The chemical composition of the CMAS composition was determined by electron microprobe analysis of infiltrated deposits found on thermal barrier coated engine parts where deposit-induced damage to the thermal barrier coating had been observed. Analysis indicated that 127 micron (5 mils) of CMAS-like deposits (˜34 mg/cm2 assuming a density of 2.7 g/cm3) can form on thermal barrier coating surfaces. The CMAS deposits evaluated were typically in the compositional range (weight %): 5-35% CaO, 2-35% MgO, 5-15% Al2 O3, 5-55% SiO2, 0-5% NiO, 5-10% Fe2 O3, however the content of the ubiquitous Fe2 O3 can be as large as 75 wt %. An average composition for such deposits (weight %: 28.7% CaO, 6.4% MgO, 11.1% Al2 O3, 43.7% SiO2, 1.9% NiO, 8.3% Fe2 O3) was synthesized in the laboratory and used as a standard CMAS for the purpose of evaluating protective coatings. Differential thermal analysis of actual CMAS deposits and the synthesized CMAS indicated that the onset of melting occurs at about 1190° C. with the maximum of the melting peak occurring at about 1260° C. Thermal testing of candidate protective coatings for thermal barrier coatings against the laboratory synthesized CMAS composition were carried out at about 1260° C.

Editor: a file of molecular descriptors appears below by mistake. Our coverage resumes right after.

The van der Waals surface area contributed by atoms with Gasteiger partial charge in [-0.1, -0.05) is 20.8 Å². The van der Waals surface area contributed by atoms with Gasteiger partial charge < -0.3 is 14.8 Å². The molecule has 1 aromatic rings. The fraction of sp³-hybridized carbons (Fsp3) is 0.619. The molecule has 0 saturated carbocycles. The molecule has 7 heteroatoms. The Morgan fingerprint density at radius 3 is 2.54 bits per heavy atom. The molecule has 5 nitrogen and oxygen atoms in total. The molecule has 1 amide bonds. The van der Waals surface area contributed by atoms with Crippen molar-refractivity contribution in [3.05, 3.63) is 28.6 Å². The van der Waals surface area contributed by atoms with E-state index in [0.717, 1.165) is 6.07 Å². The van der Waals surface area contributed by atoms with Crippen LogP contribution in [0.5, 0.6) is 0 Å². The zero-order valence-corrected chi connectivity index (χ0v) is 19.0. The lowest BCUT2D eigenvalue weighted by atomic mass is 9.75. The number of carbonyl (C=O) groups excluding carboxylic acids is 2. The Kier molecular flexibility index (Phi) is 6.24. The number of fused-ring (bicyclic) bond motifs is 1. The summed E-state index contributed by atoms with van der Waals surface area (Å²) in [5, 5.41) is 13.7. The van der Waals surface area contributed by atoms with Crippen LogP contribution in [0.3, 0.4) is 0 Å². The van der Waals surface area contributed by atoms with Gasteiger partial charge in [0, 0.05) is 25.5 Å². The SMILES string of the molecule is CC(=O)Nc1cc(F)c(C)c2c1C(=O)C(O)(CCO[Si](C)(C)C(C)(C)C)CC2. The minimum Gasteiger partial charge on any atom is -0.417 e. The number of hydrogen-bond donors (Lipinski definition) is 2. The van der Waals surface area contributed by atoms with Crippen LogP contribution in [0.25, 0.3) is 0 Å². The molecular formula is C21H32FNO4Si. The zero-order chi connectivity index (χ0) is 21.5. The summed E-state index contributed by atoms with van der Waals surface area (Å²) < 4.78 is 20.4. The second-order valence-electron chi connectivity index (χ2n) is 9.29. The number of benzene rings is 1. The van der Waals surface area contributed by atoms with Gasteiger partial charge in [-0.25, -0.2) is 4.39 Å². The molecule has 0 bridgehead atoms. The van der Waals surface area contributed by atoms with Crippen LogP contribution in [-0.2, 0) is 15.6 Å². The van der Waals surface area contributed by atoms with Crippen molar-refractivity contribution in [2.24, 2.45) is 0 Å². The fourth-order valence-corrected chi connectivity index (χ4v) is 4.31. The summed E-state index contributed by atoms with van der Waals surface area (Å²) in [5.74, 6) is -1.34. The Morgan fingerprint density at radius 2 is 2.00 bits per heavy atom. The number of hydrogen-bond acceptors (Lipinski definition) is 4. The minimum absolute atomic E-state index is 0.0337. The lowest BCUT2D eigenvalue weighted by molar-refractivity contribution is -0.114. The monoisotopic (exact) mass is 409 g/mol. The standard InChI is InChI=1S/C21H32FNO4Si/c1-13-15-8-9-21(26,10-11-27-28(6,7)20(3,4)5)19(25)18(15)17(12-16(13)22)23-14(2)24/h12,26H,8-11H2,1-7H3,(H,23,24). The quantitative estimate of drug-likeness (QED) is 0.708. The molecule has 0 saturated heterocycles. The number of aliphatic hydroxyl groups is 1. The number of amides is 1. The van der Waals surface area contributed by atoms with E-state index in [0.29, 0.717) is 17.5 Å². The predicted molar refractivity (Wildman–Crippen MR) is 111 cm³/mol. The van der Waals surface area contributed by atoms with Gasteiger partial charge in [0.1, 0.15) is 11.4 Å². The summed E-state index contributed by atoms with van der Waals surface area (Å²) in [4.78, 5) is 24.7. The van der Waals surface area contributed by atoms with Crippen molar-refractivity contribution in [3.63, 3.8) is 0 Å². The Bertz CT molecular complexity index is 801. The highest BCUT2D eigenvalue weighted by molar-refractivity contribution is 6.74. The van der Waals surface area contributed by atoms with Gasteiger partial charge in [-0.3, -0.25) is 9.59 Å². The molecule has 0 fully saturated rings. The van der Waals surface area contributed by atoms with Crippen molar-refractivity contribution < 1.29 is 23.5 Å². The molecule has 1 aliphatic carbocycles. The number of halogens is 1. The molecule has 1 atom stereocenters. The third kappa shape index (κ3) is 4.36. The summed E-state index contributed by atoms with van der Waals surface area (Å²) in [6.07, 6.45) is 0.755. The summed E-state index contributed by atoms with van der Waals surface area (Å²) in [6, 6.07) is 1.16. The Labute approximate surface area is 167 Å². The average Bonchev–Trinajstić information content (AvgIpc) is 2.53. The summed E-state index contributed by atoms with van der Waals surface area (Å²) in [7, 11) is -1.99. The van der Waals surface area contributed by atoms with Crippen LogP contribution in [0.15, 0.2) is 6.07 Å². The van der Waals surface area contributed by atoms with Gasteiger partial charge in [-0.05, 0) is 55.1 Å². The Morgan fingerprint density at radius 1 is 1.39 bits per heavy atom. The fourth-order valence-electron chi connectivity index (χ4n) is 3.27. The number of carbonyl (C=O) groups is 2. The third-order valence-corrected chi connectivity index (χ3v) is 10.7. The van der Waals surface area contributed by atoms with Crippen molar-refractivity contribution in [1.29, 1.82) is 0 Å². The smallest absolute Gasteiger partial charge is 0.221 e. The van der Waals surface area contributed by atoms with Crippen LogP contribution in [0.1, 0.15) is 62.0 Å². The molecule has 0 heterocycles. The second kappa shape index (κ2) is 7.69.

The following examples further serve to describe the invention.
Composites with impermeable barrier coatings on thermal barrier coated components were investigated to prevent the infiltration of environmentally deposited mixtures of oxides of calcium, magnesium, aluminum, and silicon (CMAS).
Candidate composite impermeable barrier coating compositions were deposited on thermal barrier coatings of 8 weight percent yttria-92 weight percent zirconia and assessed for CMAS infiltration resistance using metallography, SEM and electron microprobe chemical analysis. The above testing was conducted under laboratory furnace test conditions (isothermal). Thermal barrier coated parts with impermeable barrier coatings were found to minimize CMAS infiltration and damage under isothermal conditions.
Impermeable barrier coatings that were deposited by the sol-gel, air plasma spray, sputtering, and MOCVD methods were: an 80/20 weight percent palladium-silver film, palladium, platinum, silicon carbide, silicon oxide, scandia, silicon oxycarbide, tantalum oxide, calcium zirconate, and magnesium aluminum oxide.